SEO stands for Search Engine Optimization. You engage in SEO when you attempt to get a page to rank higher in a search engine’s SERPs (search engine results pages), with the ultimate goal being to increase organic (unpaid) traffic to that page.
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This question is a little like asking: Who’s more important to the Patriots, Bill Belichik or Tom Brady? You can probably come up with an argument for either; but the reality is, both are vital to the team’s success. The same goes for SEO and PPC (pay-per-click). You couldn’t establish domain authority, organic brand affinity, and really, a wholly formed online presence without SEO. By the same token, you couldn’t granularly target prospects by demographic, behaviors, or keywords without PPC.
There are a ton of great resources out there if you’re trying to learn SEO. If you’re short on cash, check out blogs like Search Engine Journal, Moz, Search Engine Land, Marketing Land, SEMPost, and the blog of all blogs, WordStream’s. We also put together a great guide on SEO basics. If not, splurge on a book like The Art of Seo, or on classes by Udemy or Lynda.
Again, you could come up with a good argument for a few different answers here. Ahrefs is great for competitor content and backlink research; Moz Pro’s content explorer is great for finding unlinked mentions; and SEMrush is great for rank and visibility tracking. The three share many overlapping features. It’s more a matter of preference than anything. Spyfu, AWR Cloud, and DeepCrawl are also worth checking out.
As we discussed earlier, SEO is always changing. But the biggest change continues to be the shift toward mobile. Mobile digital media time in the US is now significantly higher (51%) than desktop digital media time (42%), and that number is set to continue to grow. Google recently made mobile page speed a ranking factor. Going forward, if you haven’t already done so, you should look into Accelerated Mobile Pages. It’s becoming more and more paramount to make sure you have no mobile usability issues on your site.
What have you done thus far? If the answer is nothing, you’re going to want to use one of the SEO tools I mentioned above to run a site audit. This will allow you to find and rectify any broken links, make sure all your meta tags are in order, and check page load speeds. Search Console also has a great “Crawl Errors” tool, in addition to other tools that help you diagnose your site’s speed and usability. Once your current pages are in order, get cracking on keyword research, and start putting out some content!
Find a short list of our most frequently asked questions.
SEO stands for search engine optimization. It refers to techniques that help your website become more visible in organic search results for the people who are looking for your brand, product, or service via search engines like Google, Bing, and Yahoo.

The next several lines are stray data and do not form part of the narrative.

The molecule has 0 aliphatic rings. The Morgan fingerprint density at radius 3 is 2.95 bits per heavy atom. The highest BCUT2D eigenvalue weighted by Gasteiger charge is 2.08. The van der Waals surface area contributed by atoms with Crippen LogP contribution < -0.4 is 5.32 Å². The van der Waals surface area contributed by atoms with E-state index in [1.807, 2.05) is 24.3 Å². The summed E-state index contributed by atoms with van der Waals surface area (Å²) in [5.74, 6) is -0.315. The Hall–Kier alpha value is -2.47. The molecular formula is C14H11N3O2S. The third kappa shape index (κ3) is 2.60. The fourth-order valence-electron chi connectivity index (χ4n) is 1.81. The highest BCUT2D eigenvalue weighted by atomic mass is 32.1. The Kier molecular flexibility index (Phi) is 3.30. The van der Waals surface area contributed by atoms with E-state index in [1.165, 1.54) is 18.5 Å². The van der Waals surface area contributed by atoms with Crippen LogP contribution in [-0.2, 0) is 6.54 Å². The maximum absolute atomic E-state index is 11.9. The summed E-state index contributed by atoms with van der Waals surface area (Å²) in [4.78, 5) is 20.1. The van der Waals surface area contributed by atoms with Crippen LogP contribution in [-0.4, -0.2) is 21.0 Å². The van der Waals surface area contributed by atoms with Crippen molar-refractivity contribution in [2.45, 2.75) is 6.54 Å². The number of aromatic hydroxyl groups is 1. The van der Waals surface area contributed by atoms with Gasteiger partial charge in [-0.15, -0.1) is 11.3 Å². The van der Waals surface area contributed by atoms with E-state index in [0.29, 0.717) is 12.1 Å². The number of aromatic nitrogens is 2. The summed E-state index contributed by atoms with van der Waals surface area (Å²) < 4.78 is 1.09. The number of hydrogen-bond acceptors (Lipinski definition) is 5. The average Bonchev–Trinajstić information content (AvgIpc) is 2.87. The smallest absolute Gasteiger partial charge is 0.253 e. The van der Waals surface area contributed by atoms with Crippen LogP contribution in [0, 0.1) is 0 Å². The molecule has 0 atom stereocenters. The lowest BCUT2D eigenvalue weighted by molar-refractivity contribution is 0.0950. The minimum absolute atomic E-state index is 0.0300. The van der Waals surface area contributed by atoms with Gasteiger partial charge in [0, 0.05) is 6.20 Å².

Organic results are the results that appear in search engines, for free, based on an algorithm. Paid — or inorganic — search results appear at the top or side of a page. These are the links that advertisers pay to appear on different search engines.
A meta description is the text that appears below your page in a search engine result that explains what the page is all about. In this example, the meta description is “Learn the elements needed to write a comprehensive blog post in just 9 easy steps.”
Your primary domain should not include a keyword just for the sake of keyword optimization — that can actually hurt your SEO. If your company name happens to have a keyword, that’s fine, but don’t go buying inboundmarketingsoftwarebloggingsocialseoemailautomation.com.
There’s no keyword density you should be aiming for — in fact, using a keyword too many times can result in penalization due to “keyword stuffing.” Just keep the reader in mind, and only use keywords when you need to. You’ll find enough natural opportunities to include keywords that you won’t even have to worry about reaching an arbitrary number.
Internal links are links on a page on your site that go to another page on your site. Inbound links are other websites that link to your content. Both are valuable for SEO.
Hiring someone internally or externally to do your SEO can be helpful, but it can also be dangerous if that person doesn’t actually know the modern rules of SEO. Google goes into the risks of hiring the wrong SEO person in this support doc.
When you think about your goal for SEO, don’t just think about the top of the funnel and how many more visits you’re getting to your website. Think about your full marketing funnel and how much quality traffic you’re getting to your website.
A large site could possibly see results in a couple of days if a search engines is crawling their site regularly. Smaller sites will most likely take longer because they get crawled less frequently. Wait at least a week, but probably closer to a month, before you consider changing your SEO strategy — a bit longer if you’re brand new to SEO.
Determine your potential return on investment. Online marketing tactics help bring more traffic and business to your site, raising your revenue. There is always a need for online marketing; however, be sure your provider is presenting you with quantifiable results.